Objectives Some studies have reported a possible association between exposure to tumour necrosis factor (TNF) inhibitors and an increased risk of melanoma. The aim of this study was to investigate the incidence of invasive cutaneous melanomas in patients with rheumatoid arthritis (RA) treated with TNF inhibitors (TNFi), other biologic disease modifying drugs and non-biologic therapy.
Methods Eleven biologic registers from nine European countries participated in this collaborative project. According to predefined exposure definitions, cohorts of patients with RA were selected. Using the country-specific general population of each register as reference, age, sex and calendar year standardised incidence ratios (SIRs) of invasive histology-confirmed cutaneous melanoma were calculated within each register. Pooled SIR and incidence rate ratios (IRRs) comparing biologic cohorts to biologic-naïve were calculated across countries by taking the size of the register into account.
Results Overall 130 315 RA patients with a mean age of 58 years contributing 579 983 person-years were available for the analysis and 287 developed a first melanoma. Pooled SIRs for biologic-naïve, TNFi and rituximab-exposed patients were 1.1 (95% CI 0.9 to 1.4), 1.2 (0.99 to 1.6) and 1.3 (0.6 to 2.6), respectively. Incidence rates in tocilizumab and abatacept-exposed patients were also not significantly increased. IRR versus biologic-naïve patients were: TNFi 1.1 (95% CI 0.8 to 1.6); rituximab 1.2 (0.5 to 2.9).
Conclusions This large European collaborative project did not confirm an overall increased risk of melanoma following exposure to TNFi.
- Rheumatoid Arthritis
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Handling editor Tore K Kvien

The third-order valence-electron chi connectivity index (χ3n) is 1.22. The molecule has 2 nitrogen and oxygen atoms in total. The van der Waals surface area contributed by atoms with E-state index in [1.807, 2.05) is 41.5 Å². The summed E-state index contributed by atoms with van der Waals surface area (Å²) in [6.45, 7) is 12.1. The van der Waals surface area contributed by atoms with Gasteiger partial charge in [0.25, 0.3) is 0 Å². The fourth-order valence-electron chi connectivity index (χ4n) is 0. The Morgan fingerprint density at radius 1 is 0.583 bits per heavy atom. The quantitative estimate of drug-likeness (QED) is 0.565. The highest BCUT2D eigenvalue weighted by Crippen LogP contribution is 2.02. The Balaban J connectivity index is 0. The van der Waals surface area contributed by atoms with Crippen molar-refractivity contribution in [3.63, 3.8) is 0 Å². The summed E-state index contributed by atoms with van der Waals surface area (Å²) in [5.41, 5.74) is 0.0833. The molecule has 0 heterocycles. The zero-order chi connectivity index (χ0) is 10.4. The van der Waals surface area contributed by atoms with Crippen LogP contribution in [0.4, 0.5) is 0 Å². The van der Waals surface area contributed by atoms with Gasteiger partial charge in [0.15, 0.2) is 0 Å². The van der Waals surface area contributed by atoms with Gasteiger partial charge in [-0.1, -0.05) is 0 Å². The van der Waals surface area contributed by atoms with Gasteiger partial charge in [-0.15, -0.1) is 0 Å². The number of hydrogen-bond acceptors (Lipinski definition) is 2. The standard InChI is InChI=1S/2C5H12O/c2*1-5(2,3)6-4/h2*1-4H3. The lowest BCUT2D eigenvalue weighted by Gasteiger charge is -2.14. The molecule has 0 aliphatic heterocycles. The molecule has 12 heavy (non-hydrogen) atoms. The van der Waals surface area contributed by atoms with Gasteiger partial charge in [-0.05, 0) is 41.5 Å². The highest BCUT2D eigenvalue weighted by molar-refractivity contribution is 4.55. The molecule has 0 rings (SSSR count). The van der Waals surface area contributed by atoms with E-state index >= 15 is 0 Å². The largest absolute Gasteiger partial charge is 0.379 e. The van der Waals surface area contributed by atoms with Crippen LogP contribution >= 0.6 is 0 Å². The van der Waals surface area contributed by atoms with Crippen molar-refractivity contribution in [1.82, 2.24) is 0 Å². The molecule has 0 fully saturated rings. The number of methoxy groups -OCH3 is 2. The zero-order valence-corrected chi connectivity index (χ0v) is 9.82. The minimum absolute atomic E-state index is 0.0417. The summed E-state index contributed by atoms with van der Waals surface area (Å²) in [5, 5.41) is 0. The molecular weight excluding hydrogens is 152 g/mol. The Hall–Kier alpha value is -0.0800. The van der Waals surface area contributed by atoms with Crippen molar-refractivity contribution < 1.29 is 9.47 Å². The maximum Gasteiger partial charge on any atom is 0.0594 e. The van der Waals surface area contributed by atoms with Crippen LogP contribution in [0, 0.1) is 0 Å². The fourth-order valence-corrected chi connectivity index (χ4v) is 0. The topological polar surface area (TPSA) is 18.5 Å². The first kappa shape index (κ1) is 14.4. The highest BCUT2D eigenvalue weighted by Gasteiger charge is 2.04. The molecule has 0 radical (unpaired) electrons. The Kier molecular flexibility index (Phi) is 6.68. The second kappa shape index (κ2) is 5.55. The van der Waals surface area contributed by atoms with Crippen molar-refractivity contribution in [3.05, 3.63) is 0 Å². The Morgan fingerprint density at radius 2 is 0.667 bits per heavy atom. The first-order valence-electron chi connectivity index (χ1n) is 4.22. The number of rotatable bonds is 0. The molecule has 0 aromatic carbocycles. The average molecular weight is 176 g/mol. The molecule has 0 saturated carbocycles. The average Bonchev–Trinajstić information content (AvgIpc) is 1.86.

Twitter Follow William Dixon at @WGDixon
Contributors Study concept and design: LKM and JL. Acquisition of the data and critical revision of the manuscript for important intellectual content: LKM, JA, PR, WGD, LD, MLH, AS, AZ, XM, AF, HC, FI, JZ, JM, J-EG, KLH and JL. Drafting the manuscript: LKM and JL.
Funding Individual registries were funded by pharmaceutical companies (AbbVie, BMS, MSD, Pfizer, Roche, UCB). The pharmaceutical companies funding these registers were, however, not involved in the planning of the project, the statistical analyses or the interpretation of the results.
Competing interests JA received grant/research support from AstraZeneca, Merck, Lilly and Pfizer, and has received grant support from Abbvie, Pfizer, Merck, Roche, BMS and UCB for the ARTIS register. LD has received speaking fees from UCB and MSD. AS received speakers fees (<$10 000) from BMS, MSD, Pfizer, Roche, Sanofi-Aventis. AZ received grant/research support from Abbvie, Amgen, BMS, MSD, Roche, Pfizer and UCB for the German biologics register RABBIT and speakers fees (<$10 000) from BMS, MSD, Novartis, Pfizer, Roche, Sanofi and UCB. XM received honorarium (<$10 000) from BMS, Pfizer and UCB. AF received honorarium (<$10 000) from Abbvie, BMS, Pfizer, Roche and UCB. FI received personal fees from Actelion, Celgene, Janssen, Pfizer, AbbVie, UCB and MSD outside the submitted work. JZ received honorarium (<$10 000) from Abbvie and Hospira. JM received <$10 000 for honoraria and consultancies from Roche. J-EG received honorarium (<$10 000) from Abbvie, BMS, MSD, Pfizer, Roche and UCB. KLH received grant/research support from Pfizer and honoraria (<$10 000) from Abbvie and Pfizer. JL received honoraria (<$10 000) from Novartis-Sandoz and Pfizer.
Patient consent Obtained.
Ethics approval Each register was given approval by their local ethics committee.
Provenance and peer review Not commissioned; externally peer reviewed.
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